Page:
In Tennessee, most snakebites occur between the months of April and October when the weather warms up and more people are out of doors. The snake responsible for the most bites in Tennessee is the copperhead, a snake with a comparatively mild venom.  The other venomous snakes native to Tennessee are the cottonmouth, timber rattlesnake and pigmy rattlesnake.  Please refer to the web page Venomous or Not?  to learn more about these fascinating and beneficial creatures.

Snakebite is extremely rare in the United States. And death from snakebite in the U.S. is even rarer. Of the 50,000 deaths that occur worldwide each year, only about 12-15 of those occur in the U.S. The top five states in which you are most likely to die from snakebite are Arizona, Florida, Georgia, Texas and Alabama.  All of these states have species which are more lethal than those found in Tennessee.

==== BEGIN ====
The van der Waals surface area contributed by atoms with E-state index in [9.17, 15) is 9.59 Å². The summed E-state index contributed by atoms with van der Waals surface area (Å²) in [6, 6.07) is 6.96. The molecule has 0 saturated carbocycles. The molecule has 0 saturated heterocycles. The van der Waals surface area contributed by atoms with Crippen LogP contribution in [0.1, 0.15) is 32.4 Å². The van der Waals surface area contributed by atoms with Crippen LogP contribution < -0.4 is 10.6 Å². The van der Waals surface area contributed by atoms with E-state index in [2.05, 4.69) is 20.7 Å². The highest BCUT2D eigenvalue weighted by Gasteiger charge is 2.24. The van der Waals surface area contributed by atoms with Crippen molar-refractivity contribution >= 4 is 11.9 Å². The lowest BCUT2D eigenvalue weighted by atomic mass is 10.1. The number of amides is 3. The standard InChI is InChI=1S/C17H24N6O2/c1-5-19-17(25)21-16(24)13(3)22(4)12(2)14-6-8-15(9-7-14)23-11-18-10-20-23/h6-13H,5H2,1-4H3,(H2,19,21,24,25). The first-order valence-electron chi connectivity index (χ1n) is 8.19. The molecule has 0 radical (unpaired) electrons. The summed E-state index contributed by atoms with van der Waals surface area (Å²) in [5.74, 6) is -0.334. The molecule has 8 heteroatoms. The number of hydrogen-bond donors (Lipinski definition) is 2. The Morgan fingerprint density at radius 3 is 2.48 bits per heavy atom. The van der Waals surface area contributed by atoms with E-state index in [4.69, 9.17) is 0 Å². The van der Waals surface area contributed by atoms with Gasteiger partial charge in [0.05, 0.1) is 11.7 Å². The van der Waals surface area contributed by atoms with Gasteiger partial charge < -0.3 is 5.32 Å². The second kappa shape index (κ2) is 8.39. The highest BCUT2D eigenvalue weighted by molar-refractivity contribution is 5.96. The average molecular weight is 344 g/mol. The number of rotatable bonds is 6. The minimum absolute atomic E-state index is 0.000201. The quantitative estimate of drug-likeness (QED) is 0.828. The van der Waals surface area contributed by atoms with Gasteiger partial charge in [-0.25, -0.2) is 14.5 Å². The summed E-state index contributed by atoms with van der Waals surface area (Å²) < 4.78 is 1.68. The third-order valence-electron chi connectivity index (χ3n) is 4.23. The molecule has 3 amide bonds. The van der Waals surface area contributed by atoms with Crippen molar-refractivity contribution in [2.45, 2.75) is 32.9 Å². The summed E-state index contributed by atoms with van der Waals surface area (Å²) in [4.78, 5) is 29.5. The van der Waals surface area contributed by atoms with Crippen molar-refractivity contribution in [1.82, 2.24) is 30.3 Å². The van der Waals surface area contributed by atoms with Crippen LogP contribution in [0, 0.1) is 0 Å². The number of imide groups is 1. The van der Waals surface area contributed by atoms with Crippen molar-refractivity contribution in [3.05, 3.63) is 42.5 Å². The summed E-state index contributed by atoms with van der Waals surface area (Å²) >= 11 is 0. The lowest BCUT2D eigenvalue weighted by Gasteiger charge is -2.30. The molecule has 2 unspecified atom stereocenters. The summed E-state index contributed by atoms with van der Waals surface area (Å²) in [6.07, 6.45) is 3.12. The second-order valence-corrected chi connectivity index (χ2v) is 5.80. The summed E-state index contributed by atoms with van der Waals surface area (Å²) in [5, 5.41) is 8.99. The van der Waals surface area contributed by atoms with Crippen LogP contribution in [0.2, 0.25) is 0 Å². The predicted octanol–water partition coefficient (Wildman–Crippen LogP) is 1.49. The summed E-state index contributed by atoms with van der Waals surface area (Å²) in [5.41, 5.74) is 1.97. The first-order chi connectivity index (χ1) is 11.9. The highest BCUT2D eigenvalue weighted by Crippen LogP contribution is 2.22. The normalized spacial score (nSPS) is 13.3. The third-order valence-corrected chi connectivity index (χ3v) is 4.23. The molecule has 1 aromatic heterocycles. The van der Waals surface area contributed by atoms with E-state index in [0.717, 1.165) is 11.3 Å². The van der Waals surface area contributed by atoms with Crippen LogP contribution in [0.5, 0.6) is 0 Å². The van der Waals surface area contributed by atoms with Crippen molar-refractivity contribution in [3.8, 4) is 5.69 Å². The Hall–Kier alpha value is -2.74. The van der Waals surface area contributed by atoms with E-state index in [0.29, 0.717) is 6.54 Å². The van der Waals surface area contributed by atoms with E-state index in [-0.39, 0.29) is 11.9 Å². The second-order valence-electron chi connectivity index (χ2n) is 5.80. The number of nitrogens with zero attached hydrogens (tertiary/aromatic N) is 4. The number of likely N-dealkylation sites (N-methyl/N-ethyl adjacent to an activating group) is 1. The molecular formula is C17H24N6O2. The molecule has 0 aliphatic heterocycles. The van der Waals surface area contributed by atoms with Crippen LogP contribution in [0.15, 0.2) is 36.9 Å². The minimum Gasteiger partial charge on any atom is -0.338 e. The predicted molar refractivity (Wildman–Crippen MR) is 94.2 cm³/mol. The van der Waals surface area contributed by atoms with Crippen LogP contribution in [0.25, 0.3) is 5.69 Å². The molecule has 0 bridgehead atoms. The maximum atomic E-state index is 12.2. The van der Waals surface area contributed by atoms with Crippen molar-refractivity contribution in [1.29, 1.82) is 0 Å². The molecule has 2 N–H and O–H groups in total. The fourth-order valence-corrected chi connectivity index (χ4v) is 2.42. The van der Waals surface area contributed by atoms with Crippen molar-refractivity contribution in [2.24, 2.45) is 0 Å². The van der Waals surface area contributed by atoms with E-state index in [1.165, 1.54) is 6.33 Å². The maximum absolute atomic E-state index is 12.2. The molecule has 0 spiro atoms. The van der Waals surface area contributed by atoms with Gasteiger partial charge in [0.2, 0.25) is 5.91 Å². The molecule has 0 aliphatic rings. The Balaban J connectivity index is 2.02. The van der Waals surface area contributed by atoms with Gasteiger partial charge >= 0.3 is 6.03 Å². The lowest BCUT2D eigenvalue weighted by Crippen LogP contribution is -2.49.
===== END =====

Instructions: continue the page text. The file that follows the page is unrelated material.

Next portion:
• 8,000-10,000 snakebites are reported annually in the United States.

  • Only 12-15 deaths occur each year in the United States, putting your chances of survival at roughly 499 out 500.

  • Approximately 3000 of these bites are classed as illegitimate, meaning the victim was handling or molesting the snake when the bite occurred.  See Prevention of Snakebite.

  • 85% of bites are below the knee.  See Prevention of Snakebite.

  • 50% of bites are ‘dry’ bites where the snake has not injected any venom.  Snakes can control the amount of venom they inject. They need their venom to subdue prey,  and they do not prey upon humans.  In fact, it is the humans who prey upon the snakes.


    Copperhead venom is comparatively mild and deaths from copperhead bites extremely rare and is usually brought on by pre-existing medical conditions. Photo by Lisa Powers